Recently appointed for his fourth five-year term as dean of the McIntire School of Commerce at the University of Virginia, Carl P. Zeithaml has navigated the rapidly changing landscape of business education.
He has had to cope with challenging financial times while presiding over major changes at the school. Those changes have included a turnover of three-quarters of the faculty, a stronger emphasis on scholarship as well as a continuing emphasis on compelling classroom teaching, growing global competition for faculty and students, the adoption of differential tuition to cover the higher cost of a business education, and McIntire's return to the Lawn in a renovated Rouss Hall and a new Robertson Hall.
John D. Simon, executive vice president and provost, said U.Va. is fortunate that Zeithaml is remaining for a fourth term. "Dean Zeithaml has provided outstanding leadership to the McIntire School," he said. "McIntire’s outstanding faculty, students and staff have established it as a world-class institution, excelling in both teaching and research."
Zeithaml credits much of his success over the past 15 years – illustrated by higher national and international rankings – to the teamwork of McIntire's faculty, staff, students, alumni and corporate friends. In March, BusinessWeek ranked the McIntire School as the No. 2 undergraduate business program in the country, and the No. 1 MBA feeder school.
In this Q&A with UVA Today, he discusses the strengths behind McIntire's success and the challenges that loom ahead.
Q: What is it about McIntire that leads to high national rankings year after year?
A: Our national rankings are a result of a team effort that emphasizes excellence, community and innovation. We're fortunate to have a terrific faculty, outstanding students and supportive alumni, recruiters and friends who all contribute to great outcomes.
First, our faculty. We turned over about three-quarters of our faculty in the past decade or so, and our veteran faculty members have been remarkable in their support for the many changes that we implemented, as well as welcoming many new colleagues. Our new faculty are extraordinary. They have adopted the traditional McIntire culture of commitment to our students and to our programs, and they're also intellectual leaders in their disciplines. They bring a strong research orientation that translates directly into the high quality of our programs. Even as we face budget challenges, we've maintained a strong faculty, which is essential to our long-term success.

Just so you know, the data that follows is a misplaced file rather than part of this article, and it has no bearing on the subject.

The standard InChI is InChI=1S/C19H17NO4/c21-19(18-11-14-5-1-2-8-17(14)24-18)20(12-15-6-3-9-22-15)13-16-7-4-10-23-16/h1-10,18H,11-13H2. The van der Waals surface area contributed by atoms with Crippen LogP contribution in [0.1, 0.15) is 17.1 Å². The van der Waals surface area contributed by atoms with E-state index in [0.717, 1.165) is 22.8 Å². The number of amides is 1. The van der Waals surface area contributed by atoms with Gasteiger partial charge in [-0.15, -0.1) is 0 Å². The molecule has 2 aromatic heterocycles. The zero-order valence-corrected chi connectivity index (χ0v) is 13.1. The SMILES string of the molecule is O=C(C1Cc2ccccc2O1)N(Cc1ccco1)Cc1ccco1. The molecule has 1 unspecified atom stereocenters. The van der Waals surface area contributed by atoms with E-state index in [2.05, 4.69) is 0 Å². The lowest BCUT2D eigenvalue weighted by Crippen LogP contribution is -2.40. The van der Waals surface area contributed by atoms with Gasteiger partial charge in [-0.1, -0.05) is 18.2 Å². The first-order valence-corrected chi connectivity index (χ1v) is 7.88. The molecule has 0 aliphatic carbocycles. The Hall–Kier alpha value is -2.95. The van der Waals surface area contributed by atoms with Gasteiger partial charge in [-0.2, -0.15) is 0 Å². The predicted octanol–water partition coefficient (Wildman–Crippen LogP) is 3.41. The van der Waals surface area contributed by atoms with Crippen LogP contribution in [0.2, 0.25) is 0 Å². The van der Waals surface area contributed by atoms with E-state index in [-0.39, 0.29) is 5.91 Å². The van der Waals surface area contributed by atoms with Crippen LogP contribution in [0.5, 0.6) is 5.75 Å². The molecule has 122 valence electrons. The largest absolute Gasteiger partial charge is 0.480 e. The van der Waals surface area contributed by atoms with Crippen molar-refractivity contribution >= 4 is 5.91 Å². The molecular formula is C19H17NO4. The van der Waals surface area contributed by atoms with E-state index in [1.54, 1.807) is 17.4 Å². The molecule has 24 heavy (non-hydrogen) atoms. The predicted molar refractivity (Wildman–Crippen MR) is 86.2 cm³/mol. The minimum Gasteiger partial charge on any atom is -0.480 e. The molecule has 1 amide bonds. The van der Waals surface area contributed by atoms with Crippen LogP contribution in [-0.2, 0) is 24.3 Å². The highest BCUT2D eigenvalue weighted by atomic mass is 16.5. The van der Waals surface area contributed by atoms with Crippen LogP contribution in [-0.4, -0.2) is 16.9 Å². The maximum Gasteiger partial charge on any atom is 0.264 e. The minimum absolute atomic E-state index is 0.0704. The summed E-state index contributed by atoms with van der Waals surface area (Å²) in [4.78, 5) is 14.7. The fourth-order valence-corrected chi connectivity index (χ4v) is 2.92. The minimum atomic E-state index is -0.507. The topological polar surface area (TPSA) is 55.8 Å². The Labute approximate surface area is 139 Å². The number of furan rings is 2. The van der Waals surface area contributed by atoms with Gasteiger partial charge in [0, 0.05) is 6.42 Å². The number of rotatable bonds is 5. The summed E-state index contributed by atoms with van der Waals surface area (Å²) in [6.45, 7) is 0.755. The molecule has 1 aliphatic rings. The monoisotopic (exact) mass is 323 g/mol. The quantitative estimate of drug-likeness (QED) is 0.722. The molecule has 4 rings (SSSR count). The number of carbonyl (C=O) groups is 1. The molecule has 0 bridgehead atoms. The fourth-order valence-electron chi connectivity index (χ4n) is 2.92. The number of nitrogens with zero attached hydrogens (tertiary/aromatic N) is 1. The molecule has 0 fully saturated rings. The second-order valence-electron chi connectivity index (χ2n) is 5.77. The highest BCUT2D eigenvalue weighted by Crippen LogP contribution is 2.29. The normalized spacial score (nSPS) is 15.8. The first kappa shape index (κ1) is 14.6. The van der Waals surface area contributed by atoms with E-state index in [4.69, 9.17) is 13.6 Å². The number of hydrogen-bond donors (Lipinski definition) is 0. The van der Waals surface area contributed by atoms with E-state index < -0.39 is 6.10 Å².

Second, our students. Our students are very focused on their goals. They are smart. They are competitive. They are ambitious in a good way. They have high integrity, and they're great young men and women. They represent us very well as students and alumni. We benefit from being part of a great University with great students.
Finally, our alumni and friends. The support that we receive from our alumni, our recruiters and our corporate sponsors is just extraordinary. Virtually every day, I run into an alum or a recruiter who is recruiting students, speaking to a class or working with a faculty member on research or on a case-writing project. This engagement is essential. Perhaps the one aspect of our school that differentiates it from most other universities is that everyone is engaged – whether it's faculty, students, alumni or recruiters.